This Woman Has Been Denied Justice for 17 YearsDecember 6, 2013
By Rebecca Landy, Women’s Human Rights Coordination Group
You probably are aware of the news reports in the last twelve months regarding the horrific sweatshop fires and building collapses in Bangladesh that killed and injured over a thousand, mainly women, laborers.
Or maybe you read recently about U.N. High Commissioner for Human Rights Navi Pillay calling out Bangladesh for the injustice and violation of international law in the recent verdict of death sentences for 152 border guards accused of murder.
But chances are you have not heard of Kalpana Chakma and the 17-year miscarriage of justice in waiting for a proper investigation into her disappearance.
Chakma was the organizing secretary of the Hill Women’s Federation, an organization that campaigns for the rights of women and indigenous peoples in the Chittagong Hill Tracts of Bangladesh. On June 12, 1996, plain-clothed security personnel, believed to have been from the nearby Ugalchhari army camp, entered her house and blindfolded her and her brothers, and forcibly took them away.
Chakma was just 23 years old at the time – she has never been found.
This year’s 16 Days of Activism Against Gender Violence theme – From Peace in the Home to Peace in the World: Let’s Challenge Militarism and End Violence Against Women – highlights the link between militarism and gender violence in the case of Chakma.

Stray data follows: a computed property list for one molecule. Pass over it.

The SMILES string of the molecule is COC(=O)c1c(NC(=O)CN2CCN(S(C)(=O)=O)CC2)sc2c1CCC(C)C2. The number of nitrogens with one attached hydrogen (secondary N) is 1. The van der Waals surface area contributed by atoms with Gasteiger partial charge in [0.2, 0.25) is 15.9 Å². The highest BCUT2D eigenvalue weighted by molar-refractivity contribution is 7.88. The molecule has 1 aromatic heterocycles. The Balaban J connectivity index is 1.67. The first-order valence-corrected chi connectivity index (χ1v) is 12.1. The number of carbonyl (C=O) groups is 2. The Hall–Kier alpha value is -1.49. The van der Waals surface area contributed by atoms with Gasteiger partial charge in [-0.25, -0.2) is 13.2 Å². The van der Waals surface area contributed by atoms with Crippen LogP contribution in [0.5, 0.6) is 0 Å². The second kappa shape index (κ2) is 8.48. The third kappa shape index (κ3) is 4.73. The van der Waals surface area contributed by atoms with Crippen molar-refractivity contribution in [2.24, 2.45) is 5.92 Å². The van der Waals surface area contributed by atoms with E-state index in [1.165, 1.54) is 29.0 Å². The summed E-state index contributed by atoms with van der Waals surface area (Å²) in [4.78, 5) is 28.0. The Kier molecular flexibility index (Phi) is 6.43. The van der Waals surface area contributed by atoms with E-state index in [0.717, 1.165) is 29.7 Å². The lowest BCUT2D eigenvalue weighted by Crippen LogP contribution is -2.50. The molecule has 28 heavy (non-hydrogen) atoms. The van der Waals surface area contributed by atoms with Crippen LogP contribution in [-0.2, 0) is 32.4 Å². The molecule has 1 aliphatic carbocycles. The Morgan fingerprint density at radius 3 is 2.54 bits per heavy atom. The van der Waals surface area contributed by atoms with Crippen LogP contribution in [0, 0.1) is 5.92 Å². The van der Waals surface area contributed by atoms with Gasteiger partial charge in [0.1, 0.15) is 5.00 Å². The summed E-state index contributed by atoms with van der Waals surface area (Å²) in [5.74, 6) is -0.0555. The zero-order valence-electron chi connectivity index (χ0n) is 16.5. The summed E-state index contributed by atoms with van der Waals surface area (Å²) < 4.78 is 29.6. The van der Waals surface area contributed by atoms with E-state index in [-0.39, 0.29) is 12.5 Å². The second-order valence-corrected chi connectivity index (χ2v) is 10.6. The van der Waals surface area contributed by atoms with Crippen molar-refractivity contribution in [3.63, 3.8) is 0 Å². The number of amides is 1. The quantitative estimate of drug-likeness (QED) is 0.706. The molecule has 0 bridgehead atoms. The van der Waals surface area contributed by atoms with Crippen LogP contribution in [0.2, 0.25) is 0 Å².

Her brothers managed to escape and identify the three kidnappers, despite being shot at by security personnel, but the police officer in charge would not include the information on the accused kidnappers’ in the case file. The case was filed without mentioning the names of the accused, and they were omitted from the investigation.
Over the years, investigative reports on this case have been submitted neglecting this crucial evidence and witness testimony, and Chakma’s brothers have continued to challenge these reports.
Although her disappearance is nearing almost two decades, a court order at the beginning of 2013 for a new investigation into her case means it is critical to put pressure on the authorities now to ensure that the investigation is carried out properly and the perpetrators are once and for all brought to justice.
Chakma’s high-profile case in Bangladesh is symbolic of the violence and repression faced by Pahari Indigenous People. Indigenous women everywhere often suffer from higher levels of gender based violence, as a result of the double discrimination associated with being both a woman and indigenous.
The agreed conclusions of the most recent U.N. Commission on the Status of Women (CSW57) reaffirmed “that indigenous women often suffer multiple forms of discrimination and poverty which increase their vulnerability to all forms of violence; and stresses the need to seriously address violence against indigenous women and girls.”
Furthermore, the indigenous people that Chakma was fighting for are still waiting for their rights. More than 15 years after an agreement guaranteeing the rights of Pahari Indigenous Peoples to their traditional lands in Bangladesh’s Chittagong Hill Tracts, they continue to wait for their lands to be restored to them.
Join us during the 16 Days of Activism Against Gender Violence to find out more about how you can support the efforts of Justice for Chakma and other cases of gender based violence around the world!
Send a letter to the Minister of Home Affairs asking for the Rangmati District police to conduct a thorough and independent re-investigation of Chakma’s case.